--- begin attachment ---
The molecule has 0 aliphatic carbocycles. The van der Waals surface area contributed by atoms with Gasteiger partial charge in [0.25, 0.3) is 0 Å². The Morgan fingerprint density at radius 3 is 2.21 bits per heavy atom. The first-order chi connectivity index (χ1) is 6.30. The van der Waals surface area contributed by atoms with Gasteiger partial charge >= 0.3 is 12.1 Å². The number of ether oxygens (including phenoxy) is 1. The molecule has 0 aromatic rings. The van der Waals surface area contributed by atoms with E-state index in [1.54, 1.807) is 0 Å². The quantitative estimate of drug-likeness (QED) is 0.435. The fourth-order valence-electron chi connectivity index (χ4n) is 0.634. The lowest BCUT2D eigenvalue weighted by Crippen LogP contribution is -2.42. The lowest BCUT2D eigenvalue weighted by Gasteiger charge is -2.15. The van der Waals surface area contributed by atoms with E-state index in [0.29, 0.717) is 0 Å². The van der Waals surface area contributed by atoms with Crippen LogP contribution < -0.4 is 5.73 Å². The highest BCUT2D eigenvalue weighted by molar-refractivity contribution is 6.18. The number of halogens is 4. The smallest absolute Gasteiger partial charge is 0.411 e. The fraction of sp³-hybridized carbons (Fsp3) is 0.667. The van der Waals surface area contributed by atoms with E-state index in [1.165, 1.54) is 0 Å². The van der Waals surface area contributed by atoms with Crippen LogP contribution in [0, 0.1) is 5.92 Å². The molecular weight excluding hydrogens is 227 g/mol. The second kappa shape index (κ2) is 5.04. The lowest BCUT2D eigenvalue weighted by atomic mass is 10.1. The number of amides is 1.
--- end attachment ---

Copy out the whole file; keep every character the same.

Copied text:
The molecule has 0 aliphatic carbocycles. The van der Waals surface area contributed by atoms with Gasteiger partial charge in [0.25, 0.3) is 0 Å². The Morgan fingerprint density at radius 3 is 2.21 bits per heavy atom. The first-order chi connectivity index (χ1) is 6.30. The van der Waals surface area contributed by atoms with Gasteiger partial charge >= 0.3 is 12.1 Å². The number of ether oxygens (including phenoxy) is 1. The molecule has 0 aromatic rings. The van der Waals surface area contributed by atoms with E-state index in [1.54, 1.807) is 0 Å². The quantitative estimate of drug-likeness (QED) is 0.435. The fourth-order valence-electron chi connectivity index (χ4n) is 0.634. The lowest BCUT2D eigenvalue weighted by Crippen LogP contribution is -2.42. The lowest BCUT2D eigenvalue weighted by Gasteiger charge is -2.15. The van der Waals surface area contributed by atoms with E-state index in [0.29, 0.717) is 0 Å². The van der Waals surface area contributed by atoms with Crippen LogP contribution < -0.4 is 5.73 Å². The highest BCUT2D eigenvalue weighted by molar-refractivity contribution is 6.18. The number of halogens is 4. The smallest absolute Gasteiger partial charge is 0.411 e. The fraction of sp³-hybridized carbons (Fsp3) is 0.667. The van der Waals surface area contributed by atoms with E-state index in [1.165, 1.54) is 0 Å². The van der Waals surface area contributed by atoms with Crippen LogP contribution in [0, 0.1) is 5.92 Å². The molecular weight excluding hydrogens is 227 g/mol. The second kappa shape index (κ2) is 5.04. The lowest BCUT2D eigenvalue weighted by atomic mass is 10.1. The number of amides is 1.